Intravesical botulinum toxin A administration inhibits COX-2 and EP4 expression and suppresses bladder hyperactivity in cyclophosphamide-induced cystitis in rats.
Chuang Yao-Chi,Yoshimura Naoki,Huang Chao-Cheng,Wu Moya,Chiang Po-Hui,Chancellor Michael B
BACKGROUND:Cyclooxygenase 2 (COX-2) elevation and subsequent prostaglandin E(2) (PGE(2)) production play a major role in bladder inflammation and hyperactivity. EP4 receptor, a subtype of PGE(2) receptors, mediates tissue inflammation and hypersensitivity. OBJECTIVE:To investigate the effect of intravesical botulinum toxin A (BoNT-A) on COX-2 and EP4 expression in cyclophosphamide (CYP)-induced cystitis in rats. DESIGN, SETTING, AND PARTICIPANTS:Experimental (N=40) and control animals (N=20) were injected with CYP (75 mg/kg intraperitoneally) or saline on days 1, 4, and 7. BoNT-A (1 ml, 20 unit/ml) or saline were administered into the bladder and retained for 1 h on day 2. INTERVENTION:Waking cystometrograms (CMGs) were performed. Bladder and L6 and S1 spinal cord were harvested on day 8. MEASUREMENTS:CMG parameters, histology, and COX-2 and EP4 expression by immunostaining or western blotting were measured. RESULTS AND LIMITATIONS:CYP induced increased bladder inflammatory reaction, bladder hyperactivity, and COX-2 and EP4 expression in the bladder and spinal cord. The CYP effects were suppressed by BoNT-A treatment. BoNT-A treatment decreased inflammatory reaction (56.5% decrease), COX-2 expression (77.8%, 61.7%, and 54.8% decrease for bladder, L6, and S1 spinal cord, respectively), EP4 expression (56.8%, 26.9%, and 84.2% decrease for bladder, L6, and S1 spinal cord, respectively), and suppressed bladder hyperactivity (intercontraction interval, 107% increase and contraction amplitude, 43% decrease). CONCLUSIONS:CYP injection activated COX2 and EP4 expression in the bladder and spinal cord and induced bladder inflammation and hyperactivity, which effects were suppressed by BoNT-A treatment. These findings suggest a potential benefit of EP4-targeted pharmacotherapy and BoNT-A treatment for bladder inflammatory conditions.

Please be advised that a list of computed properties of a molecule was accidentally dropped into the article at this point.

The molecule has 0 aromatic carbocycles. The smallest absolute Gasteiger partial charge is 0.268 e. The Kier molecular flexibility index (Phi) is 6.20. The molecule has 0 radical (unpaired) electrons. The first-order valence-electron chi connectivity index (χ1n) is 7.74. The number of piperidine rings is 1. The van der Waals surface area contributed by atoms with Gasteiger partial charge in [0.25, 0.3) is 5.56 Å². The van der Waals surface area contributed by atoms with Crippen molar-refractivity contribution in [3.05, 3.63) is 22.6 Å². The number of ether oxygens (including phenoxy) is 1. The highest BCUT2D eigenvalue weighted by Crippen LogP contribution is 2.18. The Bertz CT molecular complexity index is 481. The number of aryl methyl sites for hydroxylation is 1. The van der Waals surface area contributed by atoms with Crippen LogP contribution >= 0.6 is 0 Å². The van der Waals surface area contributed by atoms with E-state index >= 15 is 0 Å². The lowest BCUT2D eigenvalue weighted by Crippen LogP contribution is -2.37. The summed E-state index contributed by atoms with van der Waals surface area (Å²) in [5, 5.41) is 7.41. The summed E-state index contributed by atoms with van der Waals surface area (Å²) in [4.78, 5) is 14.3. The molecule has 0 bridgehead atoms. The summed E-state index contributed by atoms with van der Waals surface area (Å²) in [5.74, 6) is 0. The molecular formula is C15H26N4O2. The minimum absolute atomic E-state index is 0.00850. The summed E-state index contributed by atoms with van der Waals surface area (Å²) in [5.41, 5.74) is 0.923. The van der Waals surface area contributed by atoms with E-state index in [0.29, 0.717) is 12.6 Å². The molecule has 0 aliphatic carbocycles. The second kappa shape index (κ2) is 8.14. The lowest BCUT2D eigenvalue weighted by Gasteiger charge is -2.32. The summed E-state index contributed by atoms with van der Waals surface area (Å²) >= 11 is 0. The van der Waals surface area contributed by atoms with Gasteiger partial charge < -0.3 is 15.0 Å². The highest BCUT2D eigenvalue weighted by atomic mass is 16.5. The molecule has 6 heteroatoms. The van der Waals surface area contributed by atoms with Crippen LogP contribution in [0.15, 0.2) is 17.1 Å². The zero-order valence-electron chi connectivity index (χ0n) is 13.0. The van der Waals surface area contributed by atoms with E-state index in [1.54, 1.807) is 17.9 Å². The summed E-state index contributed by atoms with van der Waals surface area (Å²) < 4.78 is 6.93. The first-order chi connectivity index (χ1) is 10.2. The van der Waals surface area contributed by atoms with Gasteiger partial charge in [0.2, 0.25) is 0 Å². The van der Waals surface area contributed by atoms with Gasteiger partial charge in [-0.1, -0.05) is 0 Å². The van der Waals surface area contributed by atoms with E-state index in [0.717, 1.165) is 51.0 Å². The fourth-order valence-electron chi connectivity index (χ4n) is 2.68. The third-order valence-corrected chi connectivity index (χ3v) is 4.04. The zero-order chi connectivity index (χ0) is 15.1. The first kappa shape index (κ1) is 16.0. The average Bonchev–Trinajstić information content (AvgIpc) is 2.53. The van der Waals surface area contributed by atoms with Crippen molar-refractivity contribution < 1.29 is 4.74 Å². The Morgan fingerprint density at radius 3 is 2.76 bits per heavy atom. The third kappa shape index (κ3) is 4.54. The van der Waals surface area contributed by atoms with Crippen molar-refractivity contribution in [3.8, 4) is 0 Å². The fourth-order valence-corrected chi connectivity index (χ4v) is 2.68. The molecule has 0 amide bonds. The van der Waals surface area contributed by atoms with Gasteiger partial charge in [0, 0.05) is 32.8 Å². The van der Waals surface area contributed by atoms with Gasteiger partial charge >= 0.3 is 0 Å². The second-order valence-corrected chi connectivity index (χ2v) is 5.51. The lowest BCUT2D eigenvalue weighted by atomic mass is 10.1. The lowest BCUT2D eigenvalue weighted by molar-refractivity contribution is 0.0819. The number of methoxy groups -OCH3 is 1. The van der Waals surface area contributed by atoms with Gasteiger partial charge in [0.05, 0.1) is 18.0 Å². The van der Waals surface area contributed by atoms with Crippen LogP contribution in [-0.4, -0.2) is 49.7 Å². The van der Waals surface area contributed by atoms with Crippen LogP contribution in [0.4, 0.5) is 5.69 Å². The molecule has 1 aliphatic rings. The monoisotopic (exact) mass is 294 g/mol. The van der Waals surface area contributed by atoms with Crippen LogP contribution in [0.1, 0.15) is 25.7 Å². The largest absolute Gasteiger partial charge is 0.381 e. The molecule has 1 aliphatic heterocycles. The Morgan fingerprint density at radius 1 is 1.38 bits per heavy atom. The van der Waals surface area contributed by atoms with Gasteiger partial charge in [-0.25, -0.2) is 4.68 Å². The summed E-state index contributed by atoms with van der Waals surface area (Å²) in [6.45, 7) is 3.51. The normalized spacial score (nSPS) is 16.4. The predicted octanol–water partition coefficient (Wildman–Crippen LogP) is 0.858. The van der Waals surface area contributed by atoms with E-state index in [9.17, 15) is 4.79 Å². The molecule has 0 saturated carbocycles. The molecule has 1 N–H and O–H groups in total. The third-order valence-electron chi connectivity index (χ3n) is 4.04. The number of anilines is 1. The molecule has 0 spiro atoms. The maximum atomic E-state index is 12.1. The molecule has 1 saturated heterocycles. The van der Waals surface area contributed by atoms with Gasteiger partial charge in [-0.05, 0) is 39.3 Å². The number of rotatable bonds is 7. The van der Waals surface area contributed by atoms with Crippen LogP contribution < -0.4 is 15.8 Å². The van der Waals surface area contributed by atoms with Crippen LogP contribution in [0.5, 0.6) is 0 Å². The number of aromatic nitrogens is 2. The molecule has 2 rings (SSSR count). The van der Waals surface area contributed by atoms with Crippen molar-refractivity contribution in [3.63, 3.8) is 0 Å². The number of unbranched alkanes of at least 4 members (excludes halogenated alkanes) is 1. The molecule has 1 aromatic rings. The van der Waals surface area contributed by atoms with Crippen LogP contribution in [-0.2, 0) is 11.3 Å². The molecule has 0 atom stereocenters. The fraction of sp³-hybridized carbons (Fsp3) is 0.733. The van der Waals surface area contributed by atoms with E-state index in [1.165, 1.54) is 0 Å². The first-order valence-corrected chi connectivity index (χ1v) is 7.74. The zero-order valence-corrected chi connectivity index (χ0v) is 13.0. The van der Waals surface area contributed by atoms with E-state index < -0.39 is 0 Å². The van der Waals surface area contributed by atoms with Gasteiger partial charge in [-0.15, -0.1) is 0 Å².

Intramuscular injection of botulinum toxin for the treatment of wrist and finger spasticity after a stroke.
Brashear Allison,Gordon Mark F,Elovic Elie,Kassicieh V Daniel,Marciniak Christina,Do Mai,Lee Chia-Ho,Jenkins Stephen,Turkel Catherine,
The New England journal of medicine
BACKGROUND:Spasticity is a disabling complication of stroke, and it is uncertain whether intramuscular injections of botulinum toxin type A reduce disability in persons with spasticity of the wrist and fingers after a stroke. METHODS:We performed a randomized, double-blind, placebo-controlled, multicenter trial to assess the efficacy and safety of one-time injections of botulinum toxin A (200 to 240 units) in 126 subjects with increased flexor tone in the wrist and fingers after a stroke. The primary outcome measure was self-reported disability in four areas: personal hygiene, dressing, pain, and limb position (on a four-point scale ranging from no disability to severe disability) at six weeks; at base line, each subject selected one of these areas in which there was moderate-to-severe disability as the principal target of treatment. RESULTS:Subjects who received botulinum toxin A had greater improvement in flexor tone in the wrist and fingers at all follow-up visits through 12 weeks than did subjects who received placebo (P<0.001 for all comparisons). Subjects treated with botulinum toxin A had greater improvement in the principal target of treatment at weeks 4, 6, 8, and 12 (P<0.001, P<0.001, P=0.03, and P=0.02, respectively); at week 6, 40 of the 64 subjects in the botulinum-toxin group (62 percent), as compared with 17 of the 62 in the placebo group (27 percent), reported improvement of at least one point on the Disability Assessment Scale in the principal target of treatment (P<0.001). There were no major adverse events associated with injection of botulinum toxin A. CONCLUSIONS:Intramuscular injections of botulinum toxin A reduce spasticity of the wrist and finger muscles and associated disability in patients who have had a stroke.
The treatment of diabetic gastroparesis with botulinum toxin injection of the pylorus.
Lacy Brian E,Crowell Michael D,Schettler-Duncan Ann,Mathis Carole,Pasricha Pankaj J